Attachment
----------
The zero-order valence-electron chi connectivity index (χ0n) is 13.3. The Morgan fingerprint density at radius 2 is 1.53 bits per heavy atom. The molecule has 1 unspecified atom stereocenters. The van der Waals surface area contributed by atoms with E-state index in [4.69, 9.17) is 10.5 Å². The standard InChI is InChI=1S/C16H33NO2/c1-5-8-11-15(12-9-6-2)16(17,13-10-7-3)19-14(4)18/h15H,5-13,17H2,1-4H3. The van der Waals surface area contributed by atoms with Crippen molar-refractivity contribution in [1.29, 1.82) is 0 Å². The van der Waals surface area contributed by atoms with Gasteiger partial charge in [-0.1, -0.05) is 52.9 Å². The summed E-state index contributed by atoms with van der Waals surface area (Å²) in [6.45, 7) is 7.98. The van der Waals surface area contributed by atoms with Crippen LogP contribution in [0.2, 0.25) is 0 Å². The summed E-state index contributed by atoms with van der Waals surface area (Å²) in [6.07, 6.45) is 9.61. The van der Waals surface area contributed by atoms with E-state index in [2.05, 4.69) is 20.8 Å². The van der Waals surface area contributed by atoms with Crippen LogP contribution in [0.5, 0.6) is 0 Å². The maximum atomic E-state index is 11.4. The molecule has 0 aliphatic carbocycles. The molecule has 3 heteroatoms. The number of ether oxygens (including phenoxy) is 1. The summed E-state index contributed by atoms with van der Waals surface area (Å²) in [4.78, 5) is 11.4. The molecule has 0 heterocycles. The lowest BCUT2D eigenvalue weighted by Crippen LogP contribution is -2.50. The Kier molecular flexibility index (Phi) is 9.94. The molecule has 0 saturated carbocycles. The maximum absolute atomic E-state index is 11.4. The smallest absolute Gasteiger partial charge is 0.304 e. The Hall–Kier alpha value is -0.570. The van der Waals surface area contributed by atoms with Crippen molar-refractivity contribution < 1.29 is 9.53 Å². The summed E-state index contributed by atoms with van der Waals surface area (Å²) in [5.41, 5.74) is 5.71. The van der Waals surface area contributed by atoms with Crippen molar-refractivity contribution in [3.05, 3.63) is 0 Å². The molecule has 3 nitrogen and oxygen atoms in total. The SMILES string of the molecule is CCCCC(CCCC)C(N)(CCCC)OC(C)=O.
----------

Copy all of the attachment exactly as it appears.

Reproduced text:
The zero-order valence-electron chi connectivity index (χ0n) is 13.3. The Morgan fingerprint density at radius 2 is 1.53 bits per heavy atom. The molecule has 1 unspecified atom stereocenters. The van der Waals surface area contributed by atoms with E-state index in [4.69, 9.17) is 10.5 Å². The standard InChI is InChI=1S/C16H33NO2/c1-5-8-11-15(12-9-6-2)16(17,13-10-7-3)19-14(4)18/h15H,5-13,17H2,1-4H3. The van der Waals surface area contributed by atoms with Crippen molar-refractivity contribution in [1.29, 1.82) is 0 Å². The van der Waals surface area contributed by atoms with Gasteiger partial charge in [-0.1, -0.05) is 52.9 Å². The summed E-state index contributed by atoms with van der Waals surface area (Å²) in [6.45, 7) is 7.98. The van der Waals surface area contributed by atoms with Crippen LogP contribution in [0.2, 0.25) is 0 Å². The summed E-state index contributed by atoms with van der Waals surface area (Å²) in [6.07, 6.45) is 9.61. The van der Waals surface area contributed by atoms with E-state index in [2.05, 4.69) is 20.8 Å². The van der Waals surface area contributed by atoms with Crippen LogP contribution in [0.5, 0.6) is 0 Å². The maximum atomic E-state index is 11.4. The molecule has 0 aliphatic carbocycles. The molecule has 3 heteroatoms. The number of ether oxygens (including phenoxy) is 1. The summed E-state index contributed by atoms with van der Waals surface area (Å²) in [4.78, 5) is 11.4. The molecule has 0 heterocycles. The lowest BCUT2D eigenvalue weighted by Crippen LogP contribution is -2.50. The Kier molecular flexibility index (Phi) is 9.94. The molecule has 0 saturated carbocycles. The maximum absolute atomic E-state index is 11.4. The smallest absolute Gasteiger partial charge is 0.304 e. The Hall–Kier alpha value is -0.570. The van der Waals surface area contributed by atoms with Crippen molar-refractivity contribution < 1.29 is 9.53 Å². The summed E-state index contributed by atoms with van der Waals surface area (Å²) in [5.41, 5.74) is 5.71. The van der Waals surface area contributed by atoms with Crippen molar-refractivity contribution in [3.05, 3.63) is 0 Å². The molecule has 3 nitrogen and oxygen atoms in total. The SMILES string of the molecule is CCCCC(CCCC)C(N)(CCCC)OC(C)=O.